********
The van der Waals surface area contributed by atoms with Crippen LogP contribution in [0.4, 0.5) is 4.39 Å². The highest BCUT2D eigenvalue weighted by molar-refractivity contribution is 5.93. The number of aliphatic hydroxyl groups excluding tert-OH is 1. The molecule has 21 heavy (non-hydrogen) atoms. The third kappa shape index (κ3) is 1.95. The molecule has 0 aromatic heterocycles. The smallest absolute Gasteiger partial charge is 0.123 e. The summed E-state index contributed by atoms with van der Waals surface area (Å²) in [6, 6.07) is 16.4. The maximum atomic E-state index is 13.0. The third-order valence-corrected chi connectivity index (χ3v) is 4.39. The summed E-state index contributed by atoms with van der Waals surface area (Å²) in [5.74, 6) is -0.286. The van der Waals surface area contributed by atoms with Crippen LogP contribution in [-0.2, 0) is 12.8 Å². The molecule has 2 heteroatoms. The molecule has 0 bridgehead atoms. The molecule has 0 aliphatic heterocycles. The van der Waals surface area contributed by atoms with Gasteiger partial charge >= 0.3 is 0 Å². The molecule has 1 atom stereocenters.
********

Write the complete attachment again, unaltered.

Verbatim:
The van der Waals surface area contributed by atoms with Crippen LogP contribution in [0.4, 0.5) is 4.39 Å². The highest BCUT2D eigenvalue weighted by molar-refractivity contribution is 5.93. The number of aliphatic hydroxyl groups excluding tert-OH is 1. The molecule has 21 heavy (non-hydrogen) atoms. The third kappa shape index (κ3) is 1.95. The molecule has 0 aromatic heterocycles. The smallest absolute Gasteiger partial charge is 0.123 e. The summed E-state index contributed by atoms with van der Waals surface area (Å²) in [6, 6.07) is 16.4. The maximum atomic E-state index is 13.0. The third-order valence-corrected chi connectivity index (χ3v) is 4.39. The summed E-state index contributed by atoms with van der Waals surface area (Å²) in [5.74, 6) is -0.286. The van der Waals surface area contributed by atoms with Crippen LogP contribution in [-0.2, 0) is 12.8 Å². The molecule has 2 heteroatoms. The molecule has 0 bridgehead atoms. The molecule has 0 aliphatic heterocycles. The van der Waals surface area contributed by atoms with Gasteiger partial charge >= 0.3 is 0 Å². The molecule has 1 atom stereocenters.